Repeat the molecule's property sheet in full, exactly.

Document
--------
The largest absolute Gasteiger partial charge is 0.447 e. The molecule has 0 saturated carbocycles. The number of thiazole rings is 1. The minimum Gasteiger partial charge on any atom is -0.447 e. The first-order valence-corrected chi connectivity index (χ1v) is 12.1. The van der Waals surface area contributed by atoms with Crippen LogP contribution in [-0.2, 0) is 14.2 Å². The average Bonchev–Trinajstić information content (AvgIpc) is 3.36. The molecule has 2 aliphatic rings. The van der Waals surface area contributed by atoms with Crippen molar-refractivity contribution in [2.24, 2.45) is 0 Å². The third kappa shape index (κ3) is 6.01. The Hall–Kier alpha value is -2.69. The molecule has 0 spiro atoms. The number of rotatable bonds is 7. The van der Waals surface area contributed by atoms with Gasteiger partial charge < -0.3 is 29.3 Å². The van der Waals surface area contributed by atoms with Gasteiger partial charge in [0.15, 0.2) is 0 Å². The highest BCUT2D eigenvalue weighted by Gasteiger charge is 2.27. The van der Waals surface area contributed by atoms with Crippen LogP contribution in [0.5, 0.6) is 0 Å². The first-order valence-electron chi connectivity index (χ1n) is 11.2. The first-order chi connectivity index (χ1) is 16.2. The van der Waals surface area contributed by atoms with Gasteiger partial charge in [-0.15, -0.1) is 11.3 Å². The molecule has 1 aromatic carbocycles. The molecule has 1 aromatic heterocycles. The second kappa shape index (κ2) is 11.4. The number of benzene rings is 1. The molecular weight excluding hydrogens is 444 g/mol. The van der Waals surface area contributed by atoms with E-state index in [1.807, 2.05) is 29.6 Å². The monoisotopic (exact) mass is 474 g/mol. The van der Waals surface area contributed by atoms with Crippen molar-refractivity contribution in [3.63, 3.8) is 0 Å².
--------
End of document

The largest absolute Gasteiger partial charge is 0.447 e. The molecule has 0 saturated carbocycles. The number of thiazole rings is 1. The minimum Gasteiger partial charge on any atom is -0.447 e. The first-order valence-corrected chi connectivity index (χ1v) is 12.1. The van der Waals surface area contributed by atoms with Crippen LogP contribution in [-0.2, 0) is 14.2 Å². The average Bonchev–Trinajstić information content (AvgIpc) is 3.36. The molecule has 2 aliphatic rings. The van der Waals surface area contributed by atoms with Crippen molar-refractivity contribution in [2.24, 2.45) is 0 Å². The third kappa shape index (κ3) is 6.01. The Hall–Kier alpha value is -2.69. The molecule has 0 spiro atoms. The number of rotatable bonds is 7. The van der Waals surface area contributed by atoms with Gasteiger partial charge < -0.3 is 29.3 Å². The van der Waals surface area contributed by atoms with Gasteiger partial charge in [0.15, 0.2) is 0 Å². The highest BCUT2D eigenvalue weighted by Gasteiger charge is 2.27. The van der Waals surface area contributed by atoms with Crippen LogP contribution in [0.5, 0.6) is 0 Å². The first-order valence-electron chi connectivity index (χ1n) is 11.2. The first-order chi connectivity index (χ1) is 16.2. The van der Waals surface area contributed by atoms with Gasteiger partial charge in [-0.15, -0.1) is 11.3 Å². The molecule has 1 aromatic carbocycles. The molecule has 1 aromatic heterocycles. The second kappa shape index (κ2) is 11.4. The number of benzene rings is 1. The molecular weight excluding hydrogens is 444 g/mol. The van der Waals surface area contributed by atoms with E-state index in [1.807, 2.05) is 29.6 Å². The monoisotopic (exact) mass is 474 g/mol. The van der Waals surface area contributed by atoms with Crippen molar-refractivity contribution in [3.63, 3.8) is 0 Å².